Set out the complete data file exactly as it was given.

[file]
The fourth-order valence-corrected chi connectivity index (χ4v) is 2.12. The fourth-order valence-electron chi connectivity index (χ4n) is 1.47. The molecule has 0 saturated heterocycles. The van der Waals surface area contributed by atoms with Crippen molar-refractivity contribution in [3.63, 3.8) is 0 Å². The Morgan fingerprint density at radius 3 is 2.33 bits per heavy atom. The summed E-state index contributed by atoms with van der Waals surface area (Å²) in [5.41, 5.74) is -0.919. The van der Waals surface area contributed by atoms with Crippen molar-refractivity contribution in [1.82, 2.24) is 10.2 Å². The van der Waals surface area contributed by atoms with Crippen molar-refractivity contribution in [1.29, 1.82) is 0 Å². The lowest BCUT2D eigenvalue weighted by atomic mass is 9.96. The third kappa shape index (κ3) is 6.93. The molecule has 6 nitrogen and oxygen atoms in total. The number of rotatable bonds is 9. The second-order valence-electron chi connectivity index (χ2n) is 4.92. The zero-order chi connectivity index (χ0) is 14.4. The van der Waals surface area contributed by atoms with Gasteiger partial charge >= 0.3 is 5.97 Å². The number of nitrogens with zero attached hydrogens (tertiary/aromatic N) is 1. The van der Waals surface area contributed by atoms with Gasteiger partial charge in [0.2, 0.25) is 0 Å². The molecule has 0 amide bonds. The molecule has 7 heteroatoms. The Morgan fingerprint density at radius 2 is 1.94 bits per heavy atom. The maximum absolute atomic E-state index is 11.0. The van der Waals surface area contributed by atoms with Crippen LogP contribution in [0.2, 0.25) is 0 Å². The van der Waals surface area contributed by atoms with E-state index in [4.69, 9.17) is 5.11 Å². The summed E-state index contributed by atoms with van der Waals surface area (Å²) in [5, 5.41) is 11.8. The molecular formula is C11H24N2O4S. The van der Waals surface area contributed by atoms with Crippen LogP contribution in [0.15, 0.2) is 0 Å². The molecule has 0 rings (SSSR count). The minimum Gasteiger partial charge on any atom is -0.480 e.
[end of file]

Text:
The fourth-order valence-corrected chi connectivity index (χ4v) is 2.12. The fourth-order valence-electron chi connectivity index (χ4n) is 1.47. The molecule has 0 saturated heterocycles. The van der Waals surface area contributed by atoms with Crippen molar-refractivity contribution in [3.63, 3.8) is 0 Å². The Morgan fingerprint density at radius 3 is 2.33 bits per heavy atom. The summed E-state index contributed by atoms with van der Waals surface area (Å²) in [5.41, 5.74) is -0.919. The van der Waals surface area contributed by atoms with Crippen molar-refractivity contribution in [1.82, 2.24) is 10.2 Å². The van der Waals surface area contributed by atoms with Crippen molar-refractivity contribution in [1.29, 1.82) is 0 Å². The lowest BCUT2D eigenvalue weighted by atomic mass is 9.96. The third kappa shape index (κ3) is 6.93. The molecule has 6 nitrogen and oxygen atoms in total. The number of rotatable bonds is 9. The second-order valence-electron chi connectivity index (χ2n) is 4.92. The zero-order chi connectivity index (χ0) is 14.4. The van der Waals surface area contributed by atoms with Gasteiger partial charge >= 0.3 is 5.97 Å². The number of nitrogens with zero attached hydrogens (tertiary/aromatic N) is 1. The van der Waals surface area contributed by atoms with Gasteiger partial charge in [0.2, 0.25) is 0 Å². The molecule has 0 amide bonds. The molecule has 7 heteroatoms. The Morgan fingerprint density at radius 2 is 1.94 bits per heavy atom. The maximum absolute atomic E-state index is 11.0. The van der Waals surface area contributed by atoms with Crippen LogP contribution in [0.2, 0.25) is 0 Å². The van der Waals surface area contributed by atoms with E-state index in [4.69, 9.17) is 5.11 Å². The summed E-state index contributed by atoms with van der Waals surface area (Å²) in [5, 5.41) is 11.8. The molecular formula is C11H24N2O4S. The van der Waals surface area contributed by atoms with Crippen LogP contribution in [0.15, 0.2) is 0 Å². The molecule has 0 rings (SSSR count). The minimum Gasteiger partial charge on any atom is -0.480 e.